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Discussion Starter #1
Has anyone else tried firelapping one of the Subject rifles?  If so what was your level of success?

I'm in the middle of the barrel breakin period (ran out of patches) and so far am severely disappointed.  I've run 28 lappers through this barrel per instructions in the Beartooth Technical Guide, and I can tell little, if any, difference in barrel leading.  It's possible that it cleans a little easier now but I don't know because I never cleaned it this much previously.  As for accuracy, I have nothing to report yet but hope to get some range time in this weekend.  Maybe this part will put a smile on my face but I'm not expecting it.

What I see in this barrel is a relative corn cob.  The tool marks just inside the muzzle, as far down as I can see them, are absolutely terrible.  These are lateral, not longitudinal, so I don't think they could be from rusting or scratching.  They look just like, well, tool chatter marks.  For years the scribes have been telling us that the microgroove barrels aren't suitable for cast lead bullets.  This must be the reason.  Maybe the manufacturing process is such that cutting this type of rifling is difficult, leaving tool marks, with the undesirable side effect of making them almost useless with cast.  Or maybe the manufacturing quality was just so poor that this is the end result.  Whatever, the barrel on mine is a POS.  At this point I'm about ready to relegate this rifle back to jacketed bullet use only and go buy that unfired Win 94 in 38-55 I've been eyeballing, for use with cast bullets.  It also makes me want to avoid Marlins like the plague in the future, even though I know there are better ones around.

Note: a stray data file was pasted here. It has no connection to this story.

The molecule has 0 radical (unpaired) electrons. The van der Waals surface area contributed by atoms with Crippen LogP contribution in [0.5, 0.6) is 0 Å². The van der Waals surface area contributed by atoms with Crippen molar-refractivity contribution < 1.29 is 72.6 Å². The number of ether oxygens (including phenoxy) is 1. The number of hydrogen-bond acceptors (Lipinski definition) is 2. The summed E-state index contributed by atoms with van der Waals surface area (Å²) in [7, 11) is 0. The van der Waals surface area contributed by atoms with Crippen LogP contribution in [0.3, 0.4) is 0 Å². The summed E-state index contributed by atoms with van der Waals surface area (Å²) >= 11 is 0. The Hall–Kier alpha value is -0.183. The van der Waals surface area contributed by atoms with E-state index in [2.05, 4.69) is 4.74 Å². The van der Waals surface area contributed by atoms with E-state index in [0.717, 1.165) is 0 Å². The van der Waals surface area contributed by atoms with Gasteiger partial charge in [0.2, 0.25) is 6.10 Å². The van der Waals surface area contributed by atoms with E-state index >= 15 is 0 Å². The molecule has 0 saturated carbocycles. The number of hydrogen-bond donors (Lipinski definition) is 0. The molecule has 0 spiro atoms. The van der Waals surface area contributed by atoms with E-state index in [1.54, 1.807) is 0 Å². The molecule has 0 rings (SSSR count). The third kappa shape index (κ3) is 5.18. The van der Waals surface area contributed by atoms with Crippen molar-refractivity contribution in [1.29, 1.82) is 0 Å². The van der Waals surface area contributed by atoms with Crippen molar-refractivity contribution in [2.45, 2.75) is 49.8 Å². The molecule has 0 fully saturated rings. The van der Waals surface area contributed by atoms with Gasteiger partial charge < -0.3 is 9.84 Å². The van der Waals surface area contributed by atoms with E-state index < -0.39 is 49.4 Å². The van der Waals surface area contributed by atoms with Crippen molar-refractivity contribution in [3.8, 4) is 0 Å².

Sorry for ranting but I've got many hours into this project and don't see how I can achieve the desired end result without putting in at least that many more hours, probably twice as many.  Maybe the solution is just pay the bucks and have it handlapped by a smith.  Before I invest more time in this project I'd also like to get an idea of why I'm not seeing any results.  The barrel constriction at the rear sight dovetail isn't completely gone, although much reduced, and I suspect that's why I haven't been able to detect improvements further out.  Maybe a little 220 grit would speed that up.  Since you can't put it back after it's gone I've elected to be conservative and stop before I risk ending up with a lever action smoothbore.

What I'd really like to know though, is whether any one else has had the same experience or do I just have an unusually rough barrel?